Under the new law, for example, interest on a home equity loan used to build an addition to an existing home is typically deductible, while interest on the same loan used to pay personal living expenses, such as credit card debts, is not.

As under prior law, the loan must be secured by the taxpayer’s main home or second home — known as a qualified residence — not exceed the cost of the home, and meet other requirements.

Realtors were pleased with the IRS announcement clarifying and confirming that under the new tax law owners can continue to deduct the interest on a home equity loan, line of credit or second mortgage when the proceeds are used to substantially improve their residence.

“There has been much confusion on this issue,” said Elizabeth Mendenhall, president of the National Association of Realtors. “The continued deductibility will bring real benefits to those who choose to take on remodeling projects to bring more resale value to their home or gain equity that may have been lost during the downturn.”

For anyone considering taking out a mortgage, the new law imposes a lower dollar limit on mortgages qualifying for the home mortgage interest deduction. Beginning in 2018, taxpayers may only deduct interest on $750,000 of qualified residence loans.

The limit is $375,000 for a married taxpayer filing a separate return. These are down from the prior limits of $1 million, or $500,000 for a married taxpayer filing a separate return.

The limits apply to the combined amount of loans used to buy, build or substantially improve the taxpayer’s main home and second home.

M. Dean Vincent is the 2018 chairman of the Santa Clarita Valley Division of the 9,800-member Southland Regional Association of Realtors. David Walker, of Walker Associates, co-authors articles for SRAR. The column represents SRAR’s views and not necessarily those of The Signal. The column contains general information about the real estate market and is not intended to replace advice from your Realtor or other realty related professionals.

Example 1

  • In January 2018, a taxpayer takes out a $500,000 mortgage to purchase a main home with a fair market value of $800,000.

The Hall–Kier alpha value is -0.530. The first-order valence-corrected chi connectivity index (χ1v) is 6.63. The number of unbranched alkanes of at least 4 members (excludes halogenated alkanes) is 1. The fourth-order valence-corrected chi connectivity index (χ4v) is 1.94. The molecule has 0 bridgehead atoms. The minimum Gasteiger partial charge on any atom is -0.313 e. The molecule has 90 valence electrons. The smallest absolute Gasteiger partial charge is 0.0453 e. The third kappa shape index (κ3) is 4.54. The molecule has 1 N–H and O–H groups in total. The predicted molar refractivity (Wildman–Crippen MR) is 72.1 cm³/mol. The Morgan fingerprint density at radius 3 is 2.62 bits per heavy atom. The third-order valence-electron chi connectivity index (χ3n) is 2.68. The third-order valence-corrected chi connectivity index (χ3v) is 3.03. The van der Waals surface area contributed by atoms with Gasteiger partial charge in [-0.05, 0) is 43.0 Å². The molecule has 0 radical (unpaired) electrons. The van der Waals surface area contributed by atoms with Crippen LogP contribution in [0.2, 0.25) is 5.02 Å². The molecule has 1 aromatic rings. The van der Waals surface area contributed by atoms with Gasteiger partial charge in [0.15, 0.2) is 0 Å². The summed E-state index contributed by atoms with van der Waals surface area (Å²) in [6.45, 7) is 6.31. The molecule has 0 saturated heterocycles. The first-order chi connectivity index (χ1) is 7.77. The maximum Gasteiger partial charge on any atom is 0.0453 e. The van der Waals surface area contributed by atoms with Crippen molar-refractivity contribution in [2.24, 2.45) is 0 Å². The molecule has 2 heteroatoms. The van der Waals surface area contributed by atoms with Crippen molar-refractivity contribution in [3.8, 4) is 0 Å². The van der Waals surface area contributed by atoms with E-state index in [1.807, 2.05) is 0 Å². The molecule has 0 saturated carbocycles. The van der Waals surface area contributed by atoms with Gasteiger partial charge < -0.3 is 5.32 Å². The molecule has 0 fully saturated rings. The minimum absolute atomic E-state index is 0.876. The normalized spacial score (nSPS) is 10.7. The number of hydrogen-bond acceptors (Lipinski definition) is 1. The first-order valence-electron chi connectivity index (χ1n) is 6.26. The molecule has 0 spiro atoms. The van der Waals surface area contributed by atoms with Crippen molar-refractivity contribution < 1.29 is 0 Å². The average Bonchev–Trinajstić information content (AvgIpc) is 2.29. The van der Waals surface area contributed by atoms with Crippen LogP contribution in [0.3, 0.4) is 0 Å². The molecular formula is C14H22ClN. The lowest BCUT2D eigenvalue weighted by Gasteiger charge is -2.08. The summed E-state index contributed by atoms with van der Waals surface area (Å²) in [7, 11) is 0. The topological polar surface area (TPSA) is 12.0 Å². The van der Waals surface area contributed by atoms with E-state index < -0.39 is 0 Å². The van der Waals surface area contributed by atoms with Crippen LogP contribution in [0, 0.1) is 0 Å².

In February 2018, the taxpayer takes out a $250,000 home equity loan to put an addition on the main home.
    Both loans are secured by the main home and the total does not exceed the cost of the home. Because the total amount of both loans does not exceed $750,000, all of the interest paid on the loans is deductible.
    However, if the taxpayer used the home equity loan proceeds for personal expenses, such as paying off student loans and credit cards, then the interest on the home equity loan would not be deductible.

Example 2

  • In January 2018 a taxpayer takes out a $500,000 mortgage to purchase a main home.
    The loan is secured by the main home. In February 2018, the taxpayer takes out a $250,000 loan to purchase a vacation home.
    The loan is secured by the vacation home.
    Because the total amount of both mortgages does not exceed $750,000, all of the interest paid on both mortgages is deductible.
    However, if the taxpayer took out a $250,000 home equity loan on the main home to purchase the vacation home, then the interest on the home equity loan would not be deductible.

Example 3

  • In January 2018, a taxpayer takes out a $500,000 mortgage to purchase a main home.
    The loan is secured by the main home. In February 2018, the taxpayer takes out a $500,000 loan to purchase a vacation home. The loan is secured by the vacation home.
    Because the total amount of both mortgages exceeds $750,000, not all of the interest paid on the mortgages is deductible.
    A percentage of the total interest paid is deductible. (See IRS Publication 936)